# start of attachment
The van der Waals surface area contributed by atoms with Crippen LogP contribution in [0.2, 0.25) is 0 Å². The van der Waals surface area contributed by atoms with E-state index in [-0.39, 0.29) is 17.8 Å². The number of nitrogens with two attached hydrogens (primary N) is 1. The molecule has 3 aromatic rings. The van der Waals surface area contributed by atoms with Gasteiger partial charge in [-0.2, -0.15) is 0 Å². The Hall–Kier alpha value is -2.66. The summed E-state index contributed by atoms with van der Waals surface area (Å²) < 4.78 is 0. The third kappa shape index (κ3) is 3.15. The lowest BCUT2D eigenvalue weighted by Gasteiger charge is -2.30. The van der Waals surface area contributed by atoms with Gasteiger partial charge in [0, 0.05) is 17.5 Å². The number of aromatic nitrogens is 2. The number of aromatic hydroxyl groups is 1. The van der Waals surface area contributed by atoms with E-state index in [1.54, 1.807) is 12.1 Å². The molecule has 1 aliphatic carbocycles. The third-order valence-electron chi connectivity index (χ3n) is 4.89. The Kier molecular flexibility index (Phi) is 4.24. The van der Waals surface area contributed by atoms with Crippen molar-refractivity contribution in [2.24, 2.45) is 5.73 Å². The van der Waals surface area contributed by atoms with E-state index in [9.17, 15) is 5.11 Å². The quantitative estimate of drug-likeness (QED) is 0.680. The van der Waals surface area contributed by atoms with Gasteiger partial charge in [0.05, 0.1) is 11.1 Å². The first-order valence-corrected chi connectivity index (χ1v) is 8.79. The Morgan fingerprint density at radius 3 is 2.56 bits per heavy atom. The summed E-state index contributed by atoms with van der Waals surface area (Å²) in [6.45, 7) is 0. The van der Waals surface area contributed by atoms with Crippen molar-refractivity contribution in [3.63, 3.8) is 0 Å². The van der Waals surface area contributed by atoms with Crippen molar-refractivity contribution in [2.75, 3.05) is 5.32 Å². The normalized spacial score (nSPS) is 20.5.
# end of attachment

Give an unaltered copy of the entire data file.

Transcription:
The van der Waals surface area contributed by atoms with Crippen LogP contribution in [0.2, 0.25) is 0 Å². The van der Waals surface area contributed by atoms with E-state index in [-0.39, 0.29) is 17.8 Å². The number of nitrogens with two attached hydrogens (primary N) is 1. The molecule has 3 aromatic rings. The van der Waals surface area contributed by atoms with Gasteiger partial charge in [-0.2, -0.15) is 0 Å². The Hall–Kier alpha value is -2.66. The summed E-state index contributed by atoms with van der Waals surface area (Å²) < 4.78 is 0. The third kappa shape index (κ3) is 3.15. The lowest BCUT2D eigenvalue weighted by Gasteiger charge is -2.30. The van der Waals surface area contributed by atoms with Gasteiger partial charge in [0, 0.05) is 17.5 Å². The number of aromatic nitrogens is 2. The number of aromatic hydroxyl groups is 1. The van der Waals surface area contributed by atoms with E-state index in [1.54, 1.807) is 12.1 Å². The molecule has 1 aliphatic carbocycles. The third-order valence-electron chi connectivity index (χ3n) is 4.89. The Kier molecular flexibility index (Phi) is 4.24. The van der Waals surface area contributed by atoms with Crippen molar-refractivity contribution in [2.24, 2.45) is 5.73 Å². The van der Waals surface area contributed by atoms with E-state index in [9.17, 15) is 5.11 Å². The quantitative estimate of drug-likeness (QED) is 0.680. The van der Waals surface area contributed by atoms with Gasteiger partial charge in [0.05, 0.1) is 11.1 Å². The first-order valence-corrected chi connectivity index (χ1v) is 8.79. The Morgan fingerprint density at radius 3 is 2.56 bits per heavy atom. The summed E-state index contributed by atoms with van der Waals surface area (Å²) in [6.45, 7) is 0. The van der Waals surface area contributed by atoms with Crippen molar-refractivity contribution in [3.63, 3.8) is 0 Å². The van der Waals surface area contributed by atoms with Crippen molar-refractivity contribution in [2.75, 3.05) is 5.32 Å². The normalized spacial score (nSPS) is 20.5.